Course Description

Within organisms, hormones are the essential transmitters of information among organs, tissues and cells. They possess a number of different structures, and together, they regulate the morphology, energy and behavioural interactions among animals. Genetic variation among hormones and their receptors can lead to modification of morphologies, niche adaptation, growth, energy and sex determination. Many animals and plants have modified these basic molecular structures to protect their survival.

This course will focus on the major hormonal families, their structures and their receptor mechanisms in vertebrates with respect to osmoregulation, energy metabolism, growth, stress and reproduction. Because virtually all human hormones were initially discovered in animals, a comparative approach will be taken to understand why some animals have special physiological abilities and how these studies led to understanding human endocrinology. In addition, we will also examine why many species of animals and plants have modified structures (called hormone mimics) over the course of their evolution, to protect themselves from predators.

Student Experience
This course will provide students with an understanding of: A) what is a hormone and how does its structure vary? B) what is a hormone receptor, and why are receptors so important to hormone action? C) what is the role of hormones in the physiology of animals? D) why do genetic changes in hormone structures and their receptors lead to major changes in animal physiology, behaviour and morphology? E) what are hormone mimics and why is human industrial activity so detrimental to animal and human health and ecosystems in general?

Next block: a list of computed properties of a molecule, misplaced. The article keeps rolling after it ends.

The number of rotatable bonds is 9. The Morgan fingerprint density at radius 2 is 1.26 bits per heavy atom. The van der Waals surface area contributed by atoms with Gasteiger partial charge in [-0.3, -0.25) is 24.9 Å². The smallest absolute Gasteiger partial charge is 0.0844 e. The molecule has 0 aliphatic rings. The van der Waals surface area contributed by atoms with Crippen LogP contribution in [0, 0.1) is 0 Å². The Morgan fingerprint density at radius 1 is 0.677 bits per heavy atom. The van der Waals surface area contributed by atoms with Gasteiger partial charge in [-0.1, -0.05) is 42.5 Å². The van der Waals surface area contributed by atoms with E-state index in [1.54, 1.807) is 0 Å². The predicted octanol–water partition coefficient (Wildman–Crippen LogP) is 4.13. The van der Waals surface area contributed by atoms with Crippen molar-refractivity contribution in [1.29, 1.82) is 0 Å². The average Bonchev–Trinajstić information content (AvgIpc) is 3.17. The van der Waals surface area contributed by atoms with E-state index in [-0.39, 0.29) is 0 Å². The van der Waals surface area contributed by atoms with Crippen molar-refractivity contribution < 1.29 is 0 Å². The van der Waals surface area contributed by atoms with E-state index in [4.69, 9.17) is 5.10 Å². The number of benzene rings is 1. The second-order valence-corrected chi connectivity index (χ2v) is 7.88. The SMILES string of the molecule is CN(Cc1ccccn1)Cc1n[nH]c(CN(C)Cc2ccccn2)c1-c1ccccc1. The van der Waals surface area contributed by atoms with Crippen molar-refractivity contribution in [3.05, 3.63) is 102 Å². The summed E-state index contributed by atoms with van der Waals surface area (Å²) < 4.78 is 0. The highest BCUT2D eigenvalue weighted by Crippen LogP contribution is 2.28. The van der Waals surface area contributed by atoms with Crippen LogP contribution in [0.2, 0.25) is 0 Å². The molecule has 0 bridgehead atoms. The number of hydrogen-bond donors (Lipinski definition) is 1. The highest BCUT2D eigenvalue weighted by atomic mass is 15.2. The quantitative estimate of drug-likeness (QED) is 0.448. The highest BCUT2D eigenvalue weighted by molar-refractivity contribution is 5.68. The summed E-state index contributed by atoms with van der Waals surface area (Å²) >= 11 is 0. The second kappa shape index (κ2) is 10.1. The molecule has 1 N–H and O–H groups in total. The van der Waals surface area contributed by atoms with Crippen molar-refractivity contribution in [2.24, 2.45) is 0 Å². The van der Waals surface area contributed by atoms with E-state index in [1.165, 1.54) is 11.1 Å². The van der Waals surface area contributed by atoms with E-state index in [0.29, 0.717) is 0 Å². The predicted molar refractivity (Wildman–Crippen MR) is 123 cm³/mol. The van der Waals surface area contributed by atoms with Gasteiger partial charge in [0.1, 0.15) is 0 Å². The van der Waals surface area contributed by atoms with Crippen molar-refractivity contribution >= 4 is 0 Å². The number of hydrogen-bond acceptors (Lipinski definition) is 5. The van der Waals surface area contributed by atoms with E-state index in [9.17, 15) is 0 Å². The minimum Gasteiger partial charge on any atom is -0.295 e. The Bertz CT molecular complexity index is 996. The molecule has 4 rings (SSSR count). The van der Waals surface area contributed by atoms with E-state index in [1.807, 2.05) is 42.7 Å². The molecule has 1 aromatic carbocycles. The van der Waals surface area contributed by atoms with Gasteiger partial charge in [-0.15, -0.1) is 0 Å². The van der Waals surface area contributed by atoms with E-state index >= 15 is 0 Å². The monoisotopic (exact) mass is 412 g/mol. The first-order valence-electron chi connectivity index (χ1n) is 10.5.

Recommended preparation



Prof. D. Lovejoy

Course Administrator

Nalini Dominique-Guyah
RW 424E

Contact Hours

24L, 9T

Evaluation (Subject to change)

Midterm Examination: 30%
Tutorial Sessions: 20%
Final Exam: 50%

Additional Information

This course incorporates a combination of lectures (2 hours per week) and three Problem-based learning (PBL) tutorial sessions (3 hours per session; and additional outside of class discussion) where students will work together to develop a key question in endocrinology and provide a solution to the problem using existing scientific literature and interpersonal discussion.

As a result of this program, students will learn how to search and evaluate scientific literature, and integrate this information with both class lectures and in discussions with their group members.

Last updated on June 17th, 2022